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The joy of learning French

We just bought a house in France. I’m speechless. Not the goose-pimply speechless you get when the Eiffel Tower twinkles. Literally speechless. I can’t say words comprehensible to the French. So I don’t talk. Better for US-Franco relations, I reckon.

It turns out that moving to the most beautiful place on earth has a downside. We’re in the exquisite Dordogne Valley east of Bergerac. We plan to spend six months of every year here, the most our passports allow. But if I can’t pick up the language, I might just as well live on Mars. At least I’d breathe easier; no communication angst.

For more than two years, we’ve pursued our dream of a second home in France’s Perigord. We prepared by taking adult school French courses at night. I learned lots of words. But now, j’oublie. That means I forget. Or it could be the name of a crisp St. Emilion white. I know as much about wine as I do about the French language.

The subject today is language, at least as it’s practiced in Gaul. Problem is, I don’t practice the language…I butcher it. I told Guillame, our banker in Sarlat, that he’s pretty. I invited our neighbor Francine chez moi so she could be the main course at dinner. I booked a Dordogne River sunset cruise at 7 a.m.

The French are tolerant. At least they don’t snort when I say Rouen (don’t try it at home, you’ll hurt yourself). But they roll their eyes like I’m a puppy with a peanut butter jar.

I’ve learned one thing after two months here: the haughty, superior Frenchman is a myth. These are nice people. But they deserve something in return: intelligible conversation. Surprisingly, they get it from most English-speaking visitors.

Thousands of Brits, and an increasing number of we Yanks, have moved to sunny Southwest France. Most speak French fluently. But a few of us still revert to pigeon-Spanish: “yo quiero uno crepo with nutello, monsieuro.” At least we’ve stopped asking for ice in our vin rose.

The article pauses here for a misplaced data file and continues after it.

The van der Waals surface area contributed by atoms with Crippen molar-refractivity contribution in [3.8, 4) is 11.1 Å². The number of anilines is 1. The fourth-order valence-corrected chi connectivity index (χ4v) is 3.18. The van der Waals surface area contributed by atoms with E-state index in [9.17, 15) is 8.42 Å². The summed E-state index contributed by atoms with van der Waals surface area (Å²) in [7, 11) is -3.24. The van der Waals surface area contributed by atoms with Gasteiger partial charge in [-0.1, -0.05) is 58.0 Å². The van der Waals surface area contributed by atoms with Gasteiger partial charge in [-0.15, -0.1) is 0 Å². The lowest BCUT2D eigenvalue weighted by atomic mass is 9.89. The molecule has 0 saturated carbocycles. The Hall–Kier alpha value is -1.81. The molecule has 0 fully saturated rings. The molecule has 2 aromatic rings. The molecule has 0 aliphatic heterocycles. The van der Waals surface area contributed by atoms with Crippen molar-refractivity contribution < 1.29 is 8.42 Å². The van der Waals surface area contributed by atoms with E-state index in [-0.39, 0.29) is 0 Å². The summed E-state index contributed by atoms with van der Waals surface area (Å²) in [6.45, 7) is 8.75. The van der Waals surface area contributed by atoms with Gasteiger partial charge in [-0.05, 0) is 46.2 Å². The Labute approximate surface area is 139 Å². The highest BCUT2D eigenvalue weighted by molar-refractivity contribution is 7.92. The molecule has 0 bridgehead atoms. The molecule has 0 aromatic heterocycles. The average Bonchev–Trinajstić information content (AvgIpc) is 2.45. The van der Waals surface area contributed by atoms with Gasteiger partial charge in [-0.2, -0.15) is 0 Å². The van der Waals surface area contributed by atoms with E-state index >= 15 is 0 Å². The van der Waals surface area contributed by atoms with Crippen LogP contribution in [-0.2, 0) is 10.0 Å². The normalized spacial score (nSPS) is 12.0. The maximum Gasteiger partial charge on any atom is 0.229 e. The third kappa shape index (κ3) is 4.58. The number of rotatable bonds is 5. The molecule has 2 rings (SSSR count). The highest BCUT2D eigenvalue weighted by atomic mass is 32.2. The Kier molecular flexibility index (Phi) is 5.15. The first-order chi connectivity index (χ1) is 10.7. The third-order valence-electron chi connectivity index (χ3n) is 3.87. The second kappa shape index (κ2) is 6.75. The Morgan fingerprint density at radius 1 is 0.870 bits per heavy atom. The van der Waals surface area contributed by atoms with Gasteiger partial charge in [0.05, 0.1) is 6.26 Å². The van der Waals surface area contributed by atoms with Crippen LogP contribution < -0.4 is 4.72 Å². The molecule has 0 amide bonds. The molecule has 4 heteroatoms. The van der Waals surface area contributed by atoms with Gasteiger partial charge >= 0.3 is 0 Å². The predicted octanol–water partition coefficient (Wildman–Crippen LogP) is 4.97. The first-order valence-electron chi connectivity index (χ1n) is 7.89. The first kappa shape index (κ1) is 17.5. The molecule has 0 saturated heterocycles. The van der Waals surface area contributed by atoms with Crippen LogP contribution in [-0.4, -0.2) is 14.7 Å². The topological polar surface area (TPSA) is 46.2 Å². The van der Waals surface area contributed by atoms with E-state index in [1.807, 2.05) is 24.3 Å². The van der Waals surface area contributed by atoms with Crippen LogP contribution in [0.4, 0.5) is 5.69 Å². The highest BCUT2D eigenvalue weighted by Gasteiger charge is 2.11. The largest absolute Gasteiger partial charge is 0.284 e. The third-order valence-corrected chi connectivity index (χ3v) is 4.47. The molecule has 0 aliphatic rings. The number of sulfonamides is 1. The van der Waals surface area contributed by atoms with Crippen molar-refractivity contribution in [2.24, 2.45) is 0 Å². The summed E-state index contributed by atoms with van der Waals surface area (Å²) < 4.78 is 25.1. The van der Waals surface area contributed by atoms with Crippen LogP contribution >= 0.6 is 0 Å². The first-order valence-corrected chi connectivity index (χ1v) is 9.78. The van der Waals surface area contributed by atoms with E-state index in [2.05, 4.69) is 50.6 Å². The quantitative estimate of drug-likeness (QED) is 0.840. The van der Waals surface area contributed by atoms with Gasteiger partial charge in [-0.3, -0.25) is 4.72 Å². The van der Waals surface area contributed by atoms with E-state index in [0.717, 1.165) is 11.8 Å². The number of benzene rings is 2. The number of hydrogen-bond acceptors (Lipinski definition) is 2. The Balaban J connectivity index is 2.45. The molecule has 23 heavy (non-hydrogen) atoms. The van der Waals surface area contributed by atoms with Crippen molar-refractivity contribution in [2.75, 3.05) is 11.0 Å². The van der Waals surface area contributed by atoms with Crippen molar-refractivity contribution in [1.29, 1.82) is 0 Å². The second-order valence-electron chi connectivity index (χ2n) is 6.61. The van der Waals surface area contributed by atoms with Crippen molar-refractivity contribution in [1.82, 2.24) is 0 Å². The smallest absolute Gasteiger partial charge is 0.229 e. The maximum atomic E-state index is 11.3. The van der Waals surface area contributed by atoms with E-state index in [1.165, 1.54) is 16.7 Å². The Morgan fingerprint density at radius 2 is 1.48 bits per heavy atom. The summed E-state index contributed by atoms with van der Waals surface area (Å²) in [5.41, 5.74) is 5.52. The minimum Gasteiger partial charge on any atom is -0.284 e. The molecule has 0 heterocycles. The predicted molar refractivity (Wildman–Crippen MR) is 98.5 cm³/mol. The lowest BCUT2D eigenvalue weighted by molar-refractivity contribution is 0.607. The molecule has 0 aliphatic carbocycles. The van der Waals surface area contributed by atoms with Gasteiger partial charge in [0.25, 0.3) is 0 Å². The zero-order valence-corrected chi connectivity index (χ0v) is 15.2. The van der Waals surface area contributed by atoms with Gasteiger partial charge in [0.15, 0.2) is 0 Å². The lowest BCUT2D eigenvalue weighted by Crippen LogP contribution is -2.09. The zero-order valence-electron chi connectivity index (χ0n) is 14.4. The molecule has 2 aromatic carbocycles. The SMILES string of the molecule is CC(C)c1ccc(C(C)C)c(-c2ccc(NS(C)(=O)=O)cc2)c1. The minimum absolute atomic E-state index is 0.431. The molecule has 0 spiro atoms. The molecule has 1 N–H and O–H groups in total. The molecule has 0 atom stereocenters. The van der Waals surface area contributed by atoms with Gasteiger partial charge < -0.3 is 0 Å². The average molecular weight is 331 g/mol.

Globalization is a double-edged sword. It leads to diversity, but also backlash. “If you’re gonna live here, at least have the decency to learn the language.” I get that now. Friends offered good advice: “don’t pretend to be French. You aren’t. Just make an honest effort to fit in.”

No better way to fit in than by adopting the language of your adopted country. And no harder one. We’ve introduced ourselves at the mayor’s office and post office. They don’t speak English. We speak six words of French and none of them include post office. But they smile at us. I think they enjoy watching us flail.

We need permission to cut the tops of trees masking our view of the breathtakingly clean, clear Dordogne River. “Coupe l’hautes des arbes,” I say with a painful glance at the mayor’s smiling secretary. She responds with a gesture, slashing her finger across her throat. She’s either acknowledging that I want to lop off treetops, or she’s telling me don’t come back…ever.

We also want to paint our house. That, too, requires permission from La Mairie. The office provides a palette of des teintes (the word for colors, I think) that are acceptable. In addition, there’s a 15-page form to fill out… in French. I slash my finger across my own throat, indicating that would be much less painful. The secretary doesn’t smile. Jerry Lewis notwithstanding, the French don’t seem to appreciate American humor. Like Bill Murray, I’m lost in translation.

Shopkeepers try hard to understand our tortured French. So do vendors at the splendid, ubiquitous outdoor markets. They all promise us une belle prix. When I find out what that is, I’m going to buy one.

In June we return to the U.S. to avoid the Dordogne’s hot, humid summer. We’ll come back to France in October. During those months, the plan is to intensively study French. This time, I may even open the textbook.

When you’re old, retired and set in your ways, it’s hard to learn new things. But this is worth doing. We want to feel the allure of France…not just witness it. Conversing with our French neighbors – and seeing them respond – what a feeling that would be.

Mike Zampa is a media relations consultant and former newspaper editor and columnist who splits time, along with his wife, between the San Francisco Bay Area and the Dordogne Valley’s Golden Triangle.

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